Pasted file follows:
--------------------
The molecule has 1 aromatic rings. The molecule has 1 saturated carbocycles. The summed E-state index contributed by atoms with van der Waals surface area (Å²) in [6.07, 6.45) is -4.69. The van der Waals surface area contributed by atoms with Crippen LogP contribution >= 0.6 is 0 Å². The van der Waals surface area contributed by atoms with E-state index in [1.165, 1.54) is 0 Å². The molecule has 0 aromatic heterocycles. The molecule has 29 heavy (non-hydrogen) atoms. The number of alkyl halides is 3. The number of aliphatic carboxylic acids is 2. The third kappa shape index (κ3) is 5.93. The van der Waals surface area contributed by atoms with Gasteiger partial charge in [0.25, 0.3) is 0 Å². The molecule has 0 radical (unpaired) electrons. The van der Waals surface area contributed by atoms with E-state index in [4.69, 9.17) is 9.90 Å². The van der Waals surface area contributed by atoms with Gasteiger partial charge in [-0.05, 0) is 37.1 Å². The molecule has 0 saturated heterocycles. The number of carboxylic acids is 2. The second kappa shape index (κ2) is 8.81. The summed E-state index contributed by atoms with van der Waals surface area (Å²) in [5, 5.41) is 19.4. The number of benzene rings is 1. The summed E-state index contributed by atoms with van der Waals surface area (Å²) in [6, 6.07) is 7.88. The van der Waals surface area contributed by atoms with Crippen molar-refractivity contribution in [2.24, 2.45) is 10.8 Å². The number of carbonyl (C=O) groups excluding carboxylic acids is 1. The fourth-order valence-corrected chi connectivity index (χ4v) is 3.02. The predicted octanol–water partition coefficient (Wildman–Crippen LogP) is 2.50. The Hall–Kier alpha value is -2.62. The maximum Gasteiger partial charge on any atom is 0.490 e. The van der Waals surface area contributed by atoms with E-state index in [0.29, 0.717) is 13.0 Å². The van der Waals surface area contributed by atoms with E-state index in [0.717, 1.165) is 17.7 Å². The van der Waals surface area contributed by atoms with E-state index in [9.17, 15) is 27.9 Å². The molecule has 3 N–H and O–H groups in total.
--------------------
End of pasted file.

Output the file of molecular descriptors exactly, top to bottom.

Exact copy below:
The molecule has 1 aromatic rings. The molecule has 1 saturated carbocycles. The summed E-state index contributed by atoms with van der Waals surface area (Å²) in [6.07, 6.45) is -4.69. The van der Waals surface area contributed by atoms with Crippen LogP contribution >= 0.6 is 0 Å². The van der Waals surface area contributed by atoms with E-state index in [1.165, 1.54) is 0 Å². The molecule has 0 aromatic heterocycles. The molecule has 29 heavy (non-hydrogen) atoms. The number of alkyl halides is 3. The number of aliphatic carboxylic acids is 2. The third kappa shape index (κ3) is 5.93. The van der Waals surface area contributed by atoms with Gasteiger partial charge in [0.25, 0.3) is 0 Å². The molecule has 0 radical (unpaired) electrons. The van der Waals surface area contributed by atoms with E-state index in [4.69, 9.17) is 9.90 Å². The van der Waals surface area contributed by atoms with Gasteiger partial charge in [-0.05, 0) is 37.1 Å². The molecule has 0 saturated heterocycles. The number of carboxylic acids is 2. The second kappa shape index (κ2) is 8.81. The summed E-state index contributed by atoms with van der Waals surface area (Å²) in [5, 5.41) is 19.4. The number of benzene rings is 1. The summed E-state index contributed by atoms with van der Waals surface area (Å²) in [6, 6.07) is 7.88. The van der Waals surface area contributed by atoms with Crippen molar-refractivity contribution in [2.24, 2.45) is 10.8 Å². The number of carbonyl (C=O) groups excluding carboxylic acids is 1. The fourth-order valence-corrected chi connectivity index (χ4v) is 3.02. The predicted octanol–water partition coefficient (Wildman–Crippen LogP) is 2.50. The Hall–Kier alpha value is -2.62. The maximum Gasteiger partial charge on any atom is 0.490 e. The van der Waals surface area contributed by atoms with E-state index in [0.29, 0.717) is 13.0 Å². The van der Waals surface area contributed by atoms with E-state index in [0.717, 1.165) is 17.7 Å². The van der Waals surface area contributed by atoms with E-state index in [9.17, 15) is 27.9 Å². The molecule has 3 N–H and O–H groups in total.